Software Development Performance; a question of metrics?

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The assessment of software development performance, be it of a software development team or a software development project will vary greatly depending on the type of metrics used.

This request for performance assessment in software development projects is constantly coming back and is a source of major concern for Managers; which is quite normal considering the low ratio of projects delivered in time… and costs.

The question remains: how is it that my real estate contractor is able to certify that my house with the specific ABC features will be delivered by June 30, but that my IT director not only fails to deliver my IT project (the expected functionalities) in the foreseen deadlines but can’t either tell me when, in the end, my IT project will be completed?

In our previous posts, we talked about types of management, process, and innovation. In this post, we want to analyze and demystify the notion of metrics because it is she who will provide the key performance indicators (KPIs) that will enable assessment and comparison …

The fact is that there are several possible approaches and, in this sense, the evaluation of the performance is also a question of method.

For example, emphasis could be placed on the quantity of codes or features delivered; others will want to measure the quality of the code or features delivered. And still, others will take into account the final execution against the objectives of the project, project costs, project delivery time or benefits of the project for the company or departments concerned and involved.

The big question is how to measure consistently any software development team performance in any software development project; regardless of country, technology, type of management or industry.

In short, is there a software development performance metrics that is universal?

The answer is yes “; the FFP, Full Functional Point of the CMMI model, Capability Maturity Model Integration.

CMMI was originally created by the US Department of Defense (DoD) to track developments and budgets under the CMM designation. Subsequently, by absorbing other relative specifications, the reference was added to the letter I for Integration. The main purpose of CMMI is to measure the ability of software development projects to be completed properly in terms of time, functionality and budget. (source: pilot.org)

Although we do not consider ourselves at Analystik as “CMMI gurus”, we apply several basic principles including the evaluation of our development projects via the FFP metric, the “Full Functional Point”.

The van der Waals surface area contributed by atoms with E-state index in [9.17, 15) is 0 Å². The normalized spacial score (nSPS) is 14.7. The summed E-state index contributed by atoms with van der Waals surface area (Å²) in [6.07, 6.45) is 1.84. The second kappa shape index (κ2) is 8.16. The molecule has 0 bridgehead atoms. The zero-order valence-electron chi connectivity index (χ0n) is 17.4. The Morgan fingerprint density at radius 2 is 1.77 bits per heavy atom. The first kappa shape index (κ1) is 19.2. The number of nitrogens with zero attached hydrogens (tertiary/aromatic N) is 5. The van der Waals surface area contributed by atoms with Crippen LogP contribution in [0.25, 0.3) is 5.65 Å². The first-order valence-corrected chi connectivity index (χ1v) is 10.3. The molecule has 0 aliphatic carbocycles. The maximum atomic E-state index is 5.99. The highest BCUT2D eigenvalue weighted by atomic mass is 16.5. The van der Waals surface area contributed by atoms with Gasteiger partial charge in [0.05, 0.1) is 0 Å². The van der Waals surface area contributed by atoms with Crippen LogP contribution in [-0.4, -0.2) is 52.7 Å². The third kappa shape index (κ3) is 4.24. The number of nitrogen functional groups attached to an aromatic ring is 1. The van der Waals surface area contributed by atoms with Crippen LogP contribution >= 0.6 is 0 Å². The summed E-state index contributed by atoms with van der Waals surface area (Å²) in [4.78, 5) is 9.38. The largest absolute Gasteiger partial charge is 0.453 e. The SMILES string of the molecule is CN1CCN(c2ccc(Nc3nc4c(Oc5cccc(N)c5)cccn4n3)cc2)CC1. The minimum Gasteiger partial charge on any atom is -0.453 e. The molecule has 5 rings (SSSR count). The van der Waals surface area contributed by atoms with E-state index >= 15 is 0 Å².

A functional point is a basic activity in software development such as read, write, enter and exit of a data. This notion is linked to the notion of “functional process” which in turn translates the concept of “data processing” and will be composed of several functional points as illustrated in the three diagrams below.

Functional Process
Source : COSMIC
Source : Software Engineering by K.K. Agarwal & Yogesh Singh (2007)

So, how many hours will be required for each Function Point (FFP) in our various software projects? This metric will allow us not only to compare ourselves to our industry while taking into account our specificities but also to better plan our future software development projects.

The number of function points, normally, for the same project will be the same, regardless of the technology or location in the world; what varies from one software development team to another is the number of hours / FFP ratio called velocity. For the IT director, the metrics that will interest him will be the speed of his development teams, always taking into account the constraints specific to each sector of activity.

For example, does the technical documentation in our industry lead to extra work?

Another example is that of a banking project that imposes very high standards of security and confidentiality that will necessarily add a heavier workload on the processing, transferring, read, writing and archiving of data than the development of an automation software for a production line.

The banking project may provide a 30 hr / FFP velocity while the production line industrial project will have a velocity of 15 hrs / FFP; let’s say!

Conclusion

Finally, from the moment that all our software development projects are evaluated in a standard, reproducible and comparable way; as projects progress, we will be able to evaluate the performance of our software development team and establish development time frame based on the nature of the projects.

The notion of performance will always be relative to the sector of activity … and the level of maturity!

Performance, just as the universe, is a matter of relativity, but you still need to be able to quantify it!

 

Denis Paul & Michel

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